But as far as kids. . . I know several single (divorced) moms and they were some of the most distinctive graduates.

    • Thank you all so much. Ultimately that is what I really want to do. Get out of here and create a place my siblings can go where they know there won’t be an emotional abuse whatsoever – just love.

      I have a boyfriend and we have been together for little over a year, but he’s moving into his old house with his mom and is helping her pay rent. He offered the option of renting out the basement of the house with him (he even said he’d pay all the rent, which I definitely wouldn’t let him do, but it was nice of him). I just don’t know if that is a great option. What do you think?

      I really do worry that, with me gone, no one will be there to stop her from doing all the things she did with my dad. She even gets into fights (with my dad in the past and now my step-dad) which I am luckily usually there to break up. It scares me what will happen when I’m gone. I just don’t want my sister, at 14 years old, have to take my place and act as their referee and take her abuse. I also don’t want the little ones seeing/hearing anything similar to what I have.

      • I would recommend you live on your own, independent and self sufficient unto yourself before you live with a boyfriend. Even if you live with roommates you are more autonomous. I say this as someone who moved in with BF at 18 and regret doing so. You want to learn who you are, what you care about, how to just be you.

        If you are talking about physical fights then please stop stepping in and breaking those up. I think you should go to a Women’s shelter and ask about therapy too. Most have a free program. You can explore with a therapist what is going on and what to do about it since you cannot take your siblings with you. Jedi Hugs!!!!!

  • This is a tricky one because you are still dependent on her. My parents were unfaithful to each other as well and it was painful going through it. They are still married, and act like nothing happened. It’s bizarre. The point is i made the mistake involved when i was about your age and i suffered the most. My advice to myself then would be stay the hell out of it.

    Work towards independence and moving out, but make sure when renting a space it is a safe place. There is little you can do at this point without your mother turning on you. Which is what my mother did and it was not pretty. As chump lady says the good thing is you have a moral compass and that is a good start. Good luck!

  • My household was dysfunctional (not because of cheating) so I left home when I went to college at 18. You can, too.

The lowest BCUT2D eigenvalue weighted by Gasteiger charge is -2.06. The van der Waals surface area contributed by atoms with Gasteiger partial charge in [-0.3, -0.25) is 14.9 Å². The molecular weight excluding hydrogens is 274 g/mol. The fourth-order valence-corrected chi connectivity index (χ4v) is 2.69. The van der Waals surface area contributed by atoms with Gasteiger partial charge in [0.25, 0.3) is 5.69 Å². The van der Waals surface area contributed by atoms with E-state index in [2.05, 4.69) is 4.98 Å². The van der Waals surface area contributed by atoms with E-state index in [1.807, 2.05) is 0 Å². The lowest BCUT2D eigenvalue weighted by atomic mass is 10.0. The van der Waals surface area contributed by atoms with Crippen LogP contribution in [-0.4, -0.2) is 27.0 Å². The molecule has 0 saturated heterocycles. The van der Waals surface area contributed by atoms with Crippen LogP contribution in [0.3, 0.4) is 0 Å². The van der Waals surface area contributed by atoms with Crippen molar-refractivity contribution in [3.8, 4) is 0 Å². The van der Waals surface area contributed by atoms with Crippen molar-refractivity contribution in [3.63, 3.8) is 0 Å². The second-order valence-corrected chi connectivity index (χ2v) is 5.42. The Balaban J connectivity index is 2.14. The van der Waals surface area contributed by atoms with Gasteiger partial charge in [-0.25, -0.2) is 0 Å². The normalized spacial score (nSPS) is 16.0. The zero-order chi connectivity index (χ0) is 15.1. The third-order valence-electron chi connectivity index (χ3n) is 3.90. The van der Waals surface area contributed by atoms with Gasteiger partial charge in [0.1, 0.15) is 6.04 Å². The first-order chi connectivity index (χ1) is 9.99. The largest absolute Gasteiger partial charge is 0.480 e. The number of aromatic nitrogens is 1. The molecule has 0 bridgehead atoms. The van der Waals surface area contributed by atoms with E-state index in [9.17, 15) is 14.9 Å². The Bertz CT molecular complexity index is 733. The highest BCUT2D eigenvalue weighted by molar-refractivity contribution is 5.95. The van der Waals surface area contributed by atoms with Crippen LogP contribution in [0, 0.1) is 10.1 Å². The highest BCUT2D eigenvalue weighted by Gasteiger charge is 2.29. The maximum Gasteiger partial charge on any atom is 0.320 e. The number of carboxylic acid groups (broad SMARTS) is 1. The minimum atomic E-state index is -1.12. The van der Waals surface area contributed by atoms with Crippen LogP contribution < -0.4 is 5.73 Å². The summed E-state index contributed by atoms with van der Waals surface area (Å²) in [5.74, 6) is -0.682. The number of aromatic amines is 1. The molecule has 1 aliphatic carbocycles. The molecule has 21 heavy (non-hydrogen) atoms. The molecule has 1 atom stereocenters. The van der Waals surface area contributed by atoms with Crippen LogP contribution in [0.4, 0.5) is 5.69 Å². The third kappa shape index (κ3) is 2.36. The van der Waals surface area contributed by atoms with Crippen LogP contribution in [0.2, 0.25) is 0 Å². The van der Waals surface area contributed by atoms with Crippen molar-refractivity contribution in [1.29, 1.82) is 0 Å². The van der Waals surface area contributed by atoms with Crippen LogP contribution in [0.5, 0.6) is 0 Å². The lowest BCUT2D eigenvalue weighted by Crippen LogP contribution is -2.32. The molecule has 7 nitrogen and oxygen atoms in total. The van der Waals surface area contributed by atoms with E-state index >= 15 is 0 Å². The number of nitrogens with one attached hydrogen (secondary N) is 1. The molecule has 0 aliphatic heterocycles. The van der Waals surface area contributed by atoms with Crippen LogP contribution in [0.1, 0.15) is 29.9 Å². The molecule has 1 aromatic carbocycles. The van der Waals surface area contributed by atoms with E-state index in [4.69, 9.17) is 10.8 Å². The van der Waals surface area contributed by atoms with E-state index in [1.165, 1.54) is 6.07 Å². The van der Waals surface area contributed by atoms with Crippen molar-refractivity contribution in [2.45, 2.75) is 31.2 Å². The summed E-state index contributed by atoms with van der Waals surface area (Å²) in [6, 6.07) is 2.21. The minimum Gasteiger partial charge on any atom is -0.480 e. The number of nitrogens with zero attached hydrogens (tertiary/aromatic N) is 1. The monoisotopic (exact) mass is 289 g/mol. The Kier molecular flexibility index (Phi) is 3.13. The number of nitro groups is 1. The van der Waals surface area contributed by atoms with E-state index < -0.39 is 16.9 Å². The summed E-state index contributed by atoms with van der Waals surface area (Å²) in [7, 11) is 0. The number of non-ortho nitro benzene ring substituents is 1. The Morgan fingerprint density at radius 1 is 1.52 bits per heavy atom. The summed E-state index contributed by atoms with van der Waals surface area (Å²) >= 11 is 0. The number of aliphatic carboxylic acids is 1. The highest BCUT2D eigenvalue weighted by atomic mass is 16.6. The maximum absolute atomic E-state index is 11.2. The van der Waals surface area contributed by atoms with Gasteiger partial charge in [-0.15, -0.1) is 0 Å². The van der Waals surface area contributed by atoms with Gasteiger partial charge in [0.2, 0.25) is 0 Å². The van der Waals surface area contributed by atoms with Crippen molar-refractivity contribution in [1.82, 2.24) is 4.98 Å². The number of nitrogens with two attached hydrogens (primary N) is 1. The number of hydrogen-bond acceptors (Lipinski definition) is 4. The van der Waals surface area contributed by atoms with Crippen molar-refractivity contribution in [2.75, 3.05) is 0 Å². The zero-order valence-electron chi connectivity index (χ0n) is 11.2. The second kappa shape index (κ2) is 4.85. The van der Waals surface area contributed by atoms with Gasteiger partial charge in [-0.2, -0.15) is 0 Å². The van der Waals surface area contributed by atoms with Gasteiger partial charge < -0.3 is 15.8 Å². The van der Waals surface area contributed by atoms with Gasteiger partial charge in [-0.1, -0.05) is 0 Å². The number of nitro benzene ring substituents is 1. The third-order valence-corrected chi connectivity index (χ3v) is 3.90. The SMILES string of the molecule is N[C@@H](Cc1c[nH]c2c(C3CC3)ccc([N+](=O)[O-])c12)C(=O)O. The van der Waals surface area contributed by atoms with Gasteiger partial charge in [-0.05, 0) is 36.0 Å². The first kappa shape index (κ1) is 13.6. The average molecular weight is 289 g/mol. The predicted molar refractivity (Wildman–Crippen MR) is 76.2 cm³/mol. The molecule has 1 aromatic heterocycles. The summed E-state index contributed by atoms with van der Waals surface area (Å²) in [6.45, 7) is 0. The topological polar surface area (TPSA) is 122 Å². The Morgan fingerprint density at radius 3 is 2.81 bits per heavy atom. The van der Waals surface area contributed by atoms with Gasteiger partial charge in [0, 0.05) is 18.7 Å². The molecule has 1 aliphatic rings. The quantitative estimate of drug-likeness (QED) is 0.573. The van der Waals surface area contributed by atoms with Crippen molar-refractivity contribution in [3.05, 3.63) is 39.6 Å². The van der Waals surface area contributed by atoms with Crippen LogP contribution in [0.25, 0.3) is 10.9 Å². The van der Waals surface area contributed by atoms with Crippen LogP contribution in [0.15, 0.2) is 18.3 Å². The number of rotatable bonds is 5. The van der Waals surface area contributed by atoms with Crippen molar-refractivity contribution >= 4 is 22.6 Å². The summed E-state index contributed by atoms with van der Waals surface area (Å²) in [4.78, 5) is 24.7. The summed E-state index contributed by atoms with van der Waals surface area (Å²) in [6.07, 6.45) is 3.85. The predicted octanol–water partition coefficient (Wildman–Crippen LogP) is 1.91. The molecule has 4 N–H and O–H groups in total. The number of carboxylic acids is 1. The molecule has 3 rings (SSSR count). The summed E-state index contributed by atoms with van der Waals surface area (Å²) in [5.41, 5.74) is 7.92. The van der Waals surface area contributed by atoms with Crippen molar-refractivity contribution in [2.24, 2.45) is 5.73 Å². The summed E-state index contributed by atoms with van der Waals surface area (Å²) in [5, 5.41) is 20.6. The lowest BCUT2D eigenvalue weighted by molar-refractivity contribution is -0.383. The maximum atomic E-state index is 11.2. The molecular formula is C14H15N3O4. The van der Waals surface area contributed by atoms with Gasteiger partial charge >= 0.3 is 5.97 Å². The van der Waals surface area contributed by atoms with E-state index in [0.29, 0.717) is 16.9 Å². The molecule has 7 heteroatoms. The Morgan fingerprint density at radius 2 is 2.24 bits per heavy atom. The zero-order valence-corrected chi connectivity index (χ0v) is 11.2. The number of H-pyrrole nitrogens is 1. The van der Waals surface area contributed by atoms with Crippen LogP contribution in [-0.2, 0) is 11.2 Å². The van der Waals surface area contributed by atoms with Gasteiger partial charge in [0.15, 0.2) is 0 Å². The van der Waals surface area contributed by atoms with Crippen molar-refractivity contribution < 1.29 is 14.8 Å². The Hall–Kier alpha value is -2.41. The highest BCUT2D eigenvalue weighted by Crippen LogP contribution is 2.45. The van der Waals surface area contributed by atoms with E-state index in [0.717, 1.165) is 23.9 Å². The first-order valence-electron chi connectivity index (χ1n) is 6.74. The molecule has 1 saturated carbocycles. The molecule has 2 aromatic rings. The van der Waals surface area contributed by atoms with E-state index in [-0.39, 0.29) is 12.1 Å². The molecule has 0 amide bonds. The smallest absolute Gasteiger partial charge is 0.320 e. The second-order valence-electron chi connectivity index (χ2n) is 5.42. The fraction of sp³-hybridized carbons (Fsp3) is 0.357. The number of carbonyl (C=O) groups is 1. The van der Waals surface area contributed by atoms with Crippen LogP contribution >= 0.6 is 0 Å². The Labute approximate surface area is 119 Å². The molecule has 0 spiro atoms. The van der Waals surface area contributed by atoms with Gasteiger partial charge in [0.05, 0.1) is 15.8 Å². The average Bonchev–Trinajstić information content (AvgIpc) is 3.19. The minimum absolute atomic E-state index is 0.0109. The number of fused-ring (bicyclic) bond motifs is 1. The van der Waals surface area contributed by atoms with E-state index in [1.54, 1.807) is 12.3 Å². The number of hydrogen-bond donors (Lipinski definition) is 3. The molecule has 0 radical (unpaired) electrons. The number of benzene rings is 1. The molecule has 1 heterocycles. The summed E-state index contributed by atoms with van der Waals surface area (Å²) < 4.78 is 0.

Did I rack up some student loan debt? Yes. But it was worth the cost of my sanity. I studied hard and did very well in college. Would have finished with a 3.8 GPA, but dealing with cheating husband my senior year drove it down to 3.5. Boohoo.

    I’m still not ashamed of my undergraduate transcript, and none of it would have been possible had I not left home. Get out ASAP.

    • The second day of my freshman year, I moved in with my aunt (closer to school; I also paid rent.) It was a stepping stone, as she is the most dysfunctional one in the family by far but I knew she’d be an ally for me for a short time, so I could get my footing and on my own, for real. Her house was near school.I just needed to get out of there before she turned on me too… and I did. Just barely.

      Just be very careful that you don’t enter a relationship to do achieve Not Living With Mom… that simply resets the clock to the start of your very own array of dysfunction. Trust me on that. It’s not worth it. Don’t trap yourself. Even when/if you do move in with someone, keep your finances separate and to the point where you don’t NEED them to contribute but REQUIRE them to contribute. Don’t lose the ability to call them on their shit because you need them to pay their half of the rent/bills.

      • This is what I was going to say. Find a friend or relative, even live like a renter in your mother’s house if you have to. But please don’t look for a boyfriend to stay with right now. And please don’t be in a hurry to gain independence through tying yourself to someone else while you’re young. It’s something to look out for when you have a selfish parent. Many of us here went straight from disfunctional families to disfunctional boyfriends and marriage. At your age, you can find yourself with someone your so convinced is different from your family, and normal and healthy, and find out years later that you weren’t seeing things quite clearly. Give yourself time to grow up and lots of therapy before getting into a serious relationship, IMHO. Good luck to you. I’m sorry that you have to deal with this.